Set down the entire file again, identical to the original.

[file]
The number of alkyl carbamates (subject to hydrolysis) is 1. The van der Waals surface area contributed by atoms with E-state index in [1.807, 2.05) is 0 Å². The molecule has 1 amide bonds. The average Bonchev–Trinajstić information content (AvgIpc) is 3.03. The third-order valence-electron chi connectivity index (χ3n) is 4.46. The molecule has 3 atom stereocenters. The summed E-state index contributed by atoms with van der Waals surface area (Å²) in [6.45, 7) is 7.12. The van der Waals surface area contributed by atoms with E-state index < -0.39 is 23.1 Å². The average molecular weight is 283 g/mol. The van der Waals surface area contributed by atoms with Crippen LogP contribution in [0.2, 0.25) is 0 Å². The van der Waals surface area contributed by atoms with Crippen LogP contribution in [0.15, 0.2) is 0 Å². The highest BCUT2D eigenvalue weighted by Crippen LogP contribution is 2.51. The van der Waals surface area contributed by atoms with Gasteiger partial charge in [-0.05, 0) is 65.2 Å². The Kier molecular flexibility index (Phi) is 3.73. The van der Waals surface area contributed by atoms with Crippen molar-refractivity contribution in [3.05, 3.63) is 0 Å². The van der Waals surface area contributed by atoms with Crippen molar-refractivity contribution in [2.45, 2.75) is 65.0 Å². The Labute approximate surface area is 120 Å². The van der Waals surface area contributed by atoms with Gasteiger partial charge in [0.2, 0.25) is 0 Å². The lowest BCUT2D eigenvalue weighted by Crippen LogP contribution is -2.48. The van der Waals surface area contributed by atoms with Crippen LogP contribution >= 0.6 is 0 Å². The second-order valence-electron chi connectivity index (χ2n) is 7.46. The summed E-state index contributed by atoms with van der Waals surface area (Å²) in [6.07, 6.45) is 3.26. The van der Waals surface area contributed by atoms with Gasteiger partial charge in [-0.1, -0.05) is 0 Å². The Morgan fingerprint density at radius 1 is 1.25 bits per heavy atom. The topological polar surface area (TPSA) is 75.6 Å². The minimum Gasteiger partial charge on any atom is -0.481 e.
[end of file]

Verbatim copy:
The number of alkyl carbamates (subject to hydrolysis) is 1. The van der Waals surface area contributed by atoms with E-state index in [1.807, 2.05) is 0 Å². The molecule has 1 amide bonds. The average Bonchev–Trinajstić information content (AvgIpc) is 3.03. The third-order valence-electron chi connectivity index (χ3n) is 4.46. The molecule has 3 atom stereocenters. The summed E-state index contributed by atoms with van der Waals surface area (Å²) in [6.45, 7) is 7.12. The van der Waals surface area contributed by atoms with E-state index < -0.39 is 23.1 Å². The average molecular weight is 283 g/mol. The van der Waals surface area contributed by atoms with Crippen LogP contribution in [0.2, 0.25) is 0 Å². The van der Waals surface area contributed by atoms with Crippen LogP contribution in [0.15, 0.2) is 0 Å². The highest BCUT2D eigenvalue weighted by Crippen LogP contribution is 2.51. The van der Waals surface area contributed by atoms with Gasteiger partial charge in [-0.05, 0) is 65.2 Å². The Kier molecular flexibility index (Phi) is 3.73. The van der Waals surface area contributed by atoms with Crippen molar-refractivity contribution in [3.05, 3.63) is 0 Å². The van der Waals surface area contributed by atoms with Crippen molar-refractivity contribution in [2.45, 2.75) is 65.0 Å². The Labute approximate surface area is 120 Å². The van der Waals surface area contributed by atoms with Gasteiger partial charge in [0.2, 0.25) is 0 Å². The lowest BCUT2D eigenvalue weighted by Crippen LogP contribution is -2.48. The van der Waals surface area contributed by atoms with Crippen LogP contribution >= 0.6 is 0 Å². The second-order valence-electron chi connectivity index (χ2n) is 7.46. The summed E-state index contributed by atoms with van der Waals surface area (Å²) in [6.07, 6.45) is 3.26. The van der Waals surface area contributed by atoms with Gasteiger partial charge in [-0.1, -0.05) is 0 Å². The Morgan fingerprint density at radius 1 is 1.25 bits per heavy atom. The topological polar surface area (TPSA) is 75.6 Å². The minimum Gasteiger partial charge on any atom is -0.481 e.